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Understanding the RMS value


The problem solved by the optimizer can be seen as a curve fitting problem: given a curve model (e.g. y=a*X+b) find the parameters (a and b) that make the curve fit at best to a series of data points.
In the context of panorama stitching, the model is the equation of projection of a 3D scene point to a 2D picture pixel and the parameters are the calibration unknowns and the orientation of each image.


Steps of a successful optimization


The input of the optimizer is in two parts:

  • The model of the problem. In the case of image stitching, this is essentially the type of lens used (standard or fisheye). In this exemplification, we'll replace it by a simpler one: the 2D line defined by y=a*x+b
  • The data. The data is a set of points that are supposed to be generated by the model. In the case of image stitching, they are the matched control points coming from the detector.

The goal of the optimizer is to estimate the parameters of the model (a and b) from the data points.

The truth: a and b are the 2 parameters to estimate
What the optimizer sees as input

There are actually two types of data points. Inliers: they are good points but never perfectly accurate. Outliers: they are points completely wrong (mismatched control points from different parts of the panorama)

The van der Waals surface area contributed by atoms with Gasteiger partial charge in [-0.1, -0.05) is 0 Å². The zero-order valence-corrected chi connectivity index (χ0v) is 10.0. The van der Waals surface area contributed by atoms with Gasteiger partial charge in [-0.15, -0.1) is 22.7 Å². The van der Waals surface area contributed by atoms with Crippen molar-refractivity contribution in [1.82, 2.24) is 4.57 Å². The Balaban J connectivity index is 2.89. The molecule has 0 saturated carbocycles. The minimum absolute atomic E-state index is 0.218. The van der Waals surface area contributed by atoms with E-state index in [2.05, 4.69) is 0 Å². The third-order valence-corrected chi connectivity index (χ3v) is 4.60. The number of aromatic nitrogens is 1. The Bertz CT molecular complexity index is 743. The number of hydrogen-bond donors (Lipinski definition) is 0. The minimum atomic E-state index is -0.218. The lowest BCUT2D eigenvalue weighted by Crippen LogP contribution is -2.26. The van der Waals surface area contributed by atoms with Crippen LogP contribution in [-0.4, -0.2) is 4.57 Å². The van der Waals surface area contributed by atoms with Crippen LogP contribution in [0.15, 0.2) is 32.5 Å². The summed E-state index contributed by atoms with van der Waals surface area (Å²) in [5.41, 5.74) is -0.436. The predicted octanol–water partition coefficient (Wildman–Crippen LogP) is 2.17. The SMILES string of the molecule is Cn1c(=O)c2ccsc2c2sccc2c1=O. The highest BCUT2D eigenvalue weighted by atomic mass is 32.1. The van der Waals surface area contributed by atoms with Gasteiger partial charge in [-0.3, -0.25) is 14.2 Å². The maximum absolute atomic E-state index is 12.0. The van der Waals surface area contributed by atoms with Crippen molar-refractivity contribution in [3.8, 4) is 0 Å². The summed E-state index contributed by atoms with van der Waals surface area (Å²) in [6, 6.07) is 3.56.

Some of the input control points are good but not perfectly accurate
Some of the input control points are completely wrong


1) First estimation of the model parameters to fit at best all the control points
2) Bad points cleaning threshold
3) After applying bad points cleaning
4) Re-estimation of the model paramters
5) Final RMS computation


Final estimation vs. ground truth: here the estimation is good
The final RMS value is the mean size of these error segments

Two common mistakes

Decreasing the RMS by cleaning too much

We resume from step 2) with a lower bad points cleaning threshold.

Too low bad points cleaning threshold
After applying bad points cleaning
Final estimation vs. ground truth: the estimation is bad


Decreasing the RMS by adding more unknowns

Let us imagine one want to stitch 3 pictures from the same camera with the same settings.
In automatic mode, the optimizer will try to estimate one global calibration for the 3 pictures.
But, the optimizer can also be manually asked to find the calibration of each picture independently.
In our example, it would be like trying to fit at best the data points with 3 pieces of line instead of one unique line.
By increasing unnecessarily the number of unknowns to be estimated like this, one will always get a lower final RMS, but the result will very often be worse.

If the number of unknowns is higher than necessary, the final RMS is lower but the result is often worse.

Practical example

In this documentation page you can find a stitching result with and without unknown sharing.
Both are computed without point clean. The RMS without sharing is better than with (2.33 vs. 2.43) but the result with sharing is far better.


  • The RMS is a measure of error between a point and the current estimation, NOT the ground truth which is unknown
  • It is always possible to decrease the global RMS by cleaning more points or adding unnecessary unknowns, but this does not always lead to a better result

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